At Tule Lake, guards subjected internees to tear gas and other forms of abuse, such as placing internees in stockades. In a later federal court case, a Ninth Circuit judge wrote that Tule Lake internees experienced “unnecessarily cruel and inhuman treatment” and characterised the camp conditions as “… as degrading as those of a penitentiary and in important respects worse than in any federal penitentiary”.
By the end of World War II in 1945, Congress had considered measures for repatriating Japanese immigrants and successfully implemented a plan to strip some American-born Nisei of their citizenship via a confusing loyalty questionnaire.
Fearing for their personal safety outside Tule Lake, my grandfather’s parents repatriated to Japan but subsequently faced a decade-long travel ban that prevented their return. Despite their prior legal residence in the US, zero evidence of any disloyal activity during the war, and formal petitions made by their American citizen children, they were unable to return until 1955. My grandmother’s family returned to Florin, California amid a local petition to prohibit Japanese, where her father attempted to rebuild their lives by picking grapes.
The Japanese-American internment now flickers at the edges of America’s political consciousness.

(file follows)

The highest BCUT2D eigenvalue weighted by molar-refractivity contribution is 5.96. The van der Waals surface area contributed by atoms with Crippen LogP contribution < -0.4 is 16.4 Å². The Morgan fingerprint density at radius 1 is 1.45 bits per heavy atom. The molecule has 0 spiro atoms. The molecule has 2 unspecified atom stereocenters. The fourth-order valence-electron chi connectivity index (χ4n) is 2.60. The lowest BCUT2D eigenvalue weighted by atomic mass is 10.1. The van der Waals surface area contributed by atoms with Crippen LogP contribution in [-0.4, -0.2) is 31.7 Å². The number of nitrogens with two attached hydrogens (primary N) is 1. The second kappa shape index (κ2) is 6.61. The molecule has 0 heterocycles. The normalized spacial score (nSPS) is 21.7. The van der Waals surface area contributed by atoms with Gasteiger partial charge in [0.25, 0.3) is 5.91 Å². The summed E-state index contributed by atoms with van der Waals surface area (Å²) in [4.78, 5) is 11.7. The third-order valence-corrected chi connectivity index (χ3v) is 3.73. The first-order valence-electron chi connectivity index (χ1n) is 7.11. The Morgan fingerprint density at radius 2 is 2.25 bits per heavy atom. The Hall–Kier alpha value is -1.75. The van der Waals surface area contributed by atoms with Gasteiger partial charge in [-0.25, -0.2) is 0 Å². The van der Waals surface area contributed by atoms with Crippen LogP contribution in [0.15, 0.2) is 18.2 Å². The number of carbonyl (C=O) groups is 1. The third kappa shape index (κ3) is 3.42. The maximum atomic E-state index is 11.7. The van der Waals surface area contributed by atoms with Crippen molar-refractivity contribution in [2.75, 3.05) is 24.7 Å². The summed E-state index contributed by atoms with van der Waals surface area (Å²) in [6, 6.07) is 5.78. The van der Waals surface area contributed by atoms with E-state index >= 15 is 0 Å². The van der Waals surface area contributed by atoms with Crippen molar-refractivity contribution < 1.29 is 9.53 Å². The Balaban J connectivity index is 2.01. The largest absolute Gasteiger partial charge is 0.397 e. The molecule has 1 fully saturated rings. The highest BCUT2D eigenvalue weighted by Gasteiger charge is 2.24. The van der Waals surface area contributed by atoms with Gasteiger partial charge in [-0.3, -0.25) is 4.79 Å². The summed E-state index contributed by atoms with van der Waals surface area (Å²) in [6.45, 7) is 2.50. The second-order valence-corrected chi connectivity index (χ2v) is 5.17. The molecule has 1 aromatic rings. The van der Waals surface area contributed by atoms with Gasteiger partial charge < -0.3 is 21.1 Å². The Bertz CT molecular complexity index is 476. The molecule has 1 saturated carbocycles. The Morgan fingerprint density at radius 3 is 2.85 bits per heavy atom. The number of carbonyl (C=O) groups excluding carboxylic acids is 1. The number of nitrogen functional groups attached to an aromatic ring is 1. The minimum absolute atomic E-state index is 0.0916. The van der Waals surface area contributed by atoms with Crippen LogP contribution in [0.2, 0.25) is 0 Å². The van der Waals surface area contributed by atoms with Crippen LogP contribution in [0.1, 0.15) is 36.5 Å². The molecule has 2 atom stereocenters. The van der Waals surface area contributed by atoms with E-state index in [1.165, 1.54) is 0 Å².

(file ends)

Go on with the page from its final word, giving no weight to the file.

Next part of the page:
The climate of anti-Muslim, anti-Arab fear and hostility that has pervaded the US since September 11, 2001 resembles anti-Japanese sentiment following Pearl Harbor. Both then and now, wartime hysteria has led to the racialisation of conflict based on generalised claims that entire groups defined by national origin, ethnicity, or religion pose a threat to national security.
The racialisation of conflict has led to the perception of cherished cultural objects and traditions as suspicious, precipitated hate crimes, and enabled the erosion of civil liberties – by undermining the rights of legal residents already subject to rigorous vetting procedures, employing racial profiling for security searches and screening, and imposing travel bans.
Also troubling is the invocation of concerns for national security and incitement of fear to advance or protect economic interests. Mass incarceration effectively dismantled the agricultural hegemony established by Japanese-American farmers on the West Coast, disrupted the education and employment trajectories of an entire generation, and led to long-term adverse effects on human capital formation, industry participation, and family economic stability.
Today, economic anxieties among large portions of the American electorate fuel general anti-immigration sentiments, creating a fertile environment for acceptance of the Trump administration’s recent executive actions. Those actions are likely to have negative economic consequences for some Arab and Muslim families.
More than 70 years later, the spectre of internment continues to haunt Japanese Americans descended from Nisei.
In the coming days and years, we will serve as advocates and vocal allies of Arab and Muslim communities in America as they face increased scrutiny, extreme vetting, travel bans, and potential registration requirements. We know all too well how quickly constitutional rights and civil liberties can be overridden in a climate of fearmongering, and that eternal vigilance is the price of our own fragile liberty.